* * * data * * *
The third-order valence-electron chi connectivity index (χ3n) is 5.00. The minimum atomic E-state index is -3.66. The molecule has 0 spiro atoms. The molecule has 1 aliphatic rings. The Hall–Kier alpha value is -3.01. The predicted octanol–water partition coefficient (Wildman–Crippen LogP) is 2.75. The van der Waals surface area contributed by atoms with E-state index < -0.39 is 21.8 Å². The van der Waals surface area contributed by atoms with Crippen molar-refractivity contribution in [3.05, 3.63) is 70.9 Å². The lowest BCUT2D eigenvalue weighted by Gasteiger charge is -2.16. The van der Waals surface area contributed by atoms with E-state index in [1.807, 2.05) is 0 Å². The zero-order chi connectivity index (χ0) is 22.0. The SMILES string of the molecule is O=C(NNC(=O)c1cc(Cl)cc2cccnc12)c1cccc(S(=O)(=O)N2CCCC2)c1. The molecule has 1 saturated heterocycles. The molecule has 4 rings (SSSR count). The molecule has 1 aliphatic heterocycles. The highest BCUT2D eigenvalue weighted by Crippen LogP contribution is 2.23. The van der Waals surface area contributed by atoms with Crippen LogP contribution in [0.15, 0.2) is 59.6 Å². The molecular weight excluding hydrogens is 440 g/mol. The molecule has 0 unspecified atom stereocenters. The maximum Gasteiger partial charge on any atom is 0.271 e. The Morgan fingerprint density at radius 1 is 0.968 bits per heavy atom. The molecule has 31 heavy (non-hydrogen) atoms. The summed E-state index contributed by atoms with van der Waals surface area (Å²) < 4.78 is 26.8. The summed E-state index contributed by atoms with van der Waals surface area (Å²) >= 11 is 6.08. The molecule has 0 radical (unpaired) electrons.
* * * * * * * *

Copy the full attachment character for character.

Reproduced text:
The third-order valence-electron chi connectivity index (χ3n) is 5.00. The minimum atomic E-state index is -3.66. The molecule has 0 spiro atoms. The molecule has 1 aliphatic rings. The Hall–Kier alpha value is -3.01. The predicted octanol–water partition coefficient (Wildman–Crippen LogP) is 2.75. The van der Waals surface area contributed by atoms with E-state index < -0.39 is 21.8 Å². The van der Waals surface area contributed by atoms with Crippen molar-refractivity contribution in [3.05, 3.63) is 70.9 Å². The lowest BCUT2D eigenvalue weighted by Gasteiger charge is -2.16. The van der Waals surface area contributed by atoms with E-state index in [1.807, 2.05) is 0 Å². The zero-order chi connectivity index (χ0) is 22.0. The SMILES string of the molecule is O=C(NNC(=O)c1cc(Cl)cc2cccnc12)c1cccc(S(=O)(=O)N2CCCC2)c1. The molecule has 1 saturated heterocycles. The molecule has 4 rings (SSSR count). The molecule has 1 aliphatic heterocycles. The highest BCUT2D eigenvalue weighted by Crippen LogP contribution is 2.23. The van der Waals surface area contributed by atoms with Crippen LogP contribution in [0.15, 0.2) is 59.6 Å². The molecular weight excluding hydrogens is 440 g/mol. The molecule has 0 unspecified atom stereocenters. The maximum Gasteiger partial charge on any atom is 0.271 e. The Morgan fingerprint density at radius 1 is 0.968 bits per heavy atom. The molecule has 31 heavy (non-hydrogen) atoms. The summed E-state index contributed by atoms with van der Waals surface area (Å²) < 4.78 is 26.8. The summed E-state index contributed by atoms with van der Waals surface area (Å²) >= 11 is 6.08. The molecule has 0 radical (unpaired) electrons.